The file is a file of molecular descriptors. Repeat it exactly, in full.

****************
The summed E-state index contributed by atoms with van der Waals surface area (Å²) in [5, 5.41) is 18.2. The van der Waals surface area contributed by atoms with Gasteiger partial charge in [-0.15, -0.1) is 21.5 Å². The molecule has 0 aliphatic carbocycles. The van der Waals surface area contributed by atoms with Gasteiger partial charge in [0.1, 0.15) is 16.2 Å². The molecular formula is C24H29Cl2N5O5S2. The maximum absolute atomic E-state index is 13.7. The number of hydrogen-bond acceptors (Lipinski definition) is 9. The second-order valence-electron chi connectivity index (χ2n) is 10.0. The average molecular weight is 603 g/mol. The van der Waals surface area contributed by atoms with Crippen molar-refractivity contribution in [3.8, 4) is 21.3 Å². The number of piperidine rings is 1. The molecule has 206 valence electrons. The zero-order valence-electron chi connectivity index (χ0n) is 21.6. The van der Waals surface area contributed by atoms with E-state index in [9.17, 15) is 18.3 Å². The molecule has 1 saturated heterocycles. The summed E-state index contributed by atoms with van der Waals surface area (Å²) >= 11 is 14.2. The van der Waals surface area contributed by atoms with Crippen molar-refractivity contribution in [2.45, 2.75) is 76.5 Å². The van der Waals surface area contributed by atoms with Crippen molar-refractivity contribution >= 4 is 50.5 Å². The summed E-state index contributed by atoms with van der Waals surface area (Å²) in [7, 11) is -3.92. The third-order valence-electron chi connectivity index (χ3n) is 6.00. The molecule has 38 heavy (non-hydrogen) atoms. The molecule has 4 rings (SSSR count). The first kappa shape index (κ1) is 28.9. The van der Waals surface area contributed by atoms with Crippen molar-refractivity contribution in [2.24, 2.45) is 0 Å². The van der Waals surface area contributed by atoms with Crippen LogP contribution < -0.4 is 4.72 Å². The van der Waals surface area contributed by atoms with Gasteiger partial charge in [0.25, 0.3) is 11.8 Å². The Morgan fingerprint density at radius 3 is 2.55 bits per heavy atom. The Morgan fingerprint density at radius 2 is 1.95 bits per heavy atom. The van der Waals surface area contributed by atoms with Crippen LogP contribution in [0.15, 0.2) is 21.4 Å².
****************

The summed E-state index contributed by atoms with van der Waals surface area (Å²) in [5, 5.41) is 18.2. The van der Waals surface area contributed by atoms with Gasteiger partial charge in [-0.15, -0.1) is 21.5 Å². The molecule has 0 aliphatic carbocycles. The van der Waals surface area contributed by atoms with Gasteiger partial charge in [0.1, 0.15) is 16.2 Å². The molecular formula is C24H29Cl2N5O5S2. The maximum absolute atomic E-state index is 13.7. The number of hydrogen-bond acceptors (Lipinski definition) is 9. The second-order valence-electron chi connectivity index (χ2n) is 10.0. The average molecular weight is 603 g/mol. The van der Waals surface area contributed by atoms with Crippen molar-refractivity contribution in [3.8, 4) is 21.3 Å². The number of piperidine rings is 1. The molecule has 206 valence electrons. The zero-order valence-electron chi connectivity index (χ0n) is 21.6. The van der Waals surface area contributed by atoms with E-state index in [9.17, 15) is 18.3 Å². The molecule has 1 saturated heterocycles. The summed E-state index contributed by atoms with van der Waals surface area (Å²) >= 11 is 14.2. The van der Waals surface area contributed by atoms with Crippen molar-refractivity contribution in [2.45, 2.75) is 76.5 Å². The van der Waals surface area contributed by atoms with Crippen molar-refractivity contribution >= 4 is 50.5 Å². The summed E-state index contributed by atoms with van der Waals surface area (Å²) in [7, 11) is -3.92. The third-order valence-electron chi connectivity index (χ3n) is 6.00. The molecule has 38 heavy (non-hydrogen) atoms. The molecule has 4 rings (SSSR count). The first kappa shape index (κ1) is 28.9. The van der Waals surface area contributed by atoms with Crippen molar-refractivity contribution in [2.24, 2.45) is 0 Å². The van der Waals surface area contributed by atoms with Crippen LogP contribution < -0.4 is 4.72 Å². The van der Waals surface area contributed by atoms with Gasteiger partial charge in [0.25, 0.3) is 11.8 Å². The Morgan fingerprint density at radius 3 is 2.55 bits per heavy atom. The Morgan fingerprint density at radius 2 is 1.95 bits per heavy atom. The van der Waals surface area contributed by atoms with Crippen LogP contribution in [0.15, 0.2) is 21.4 Å².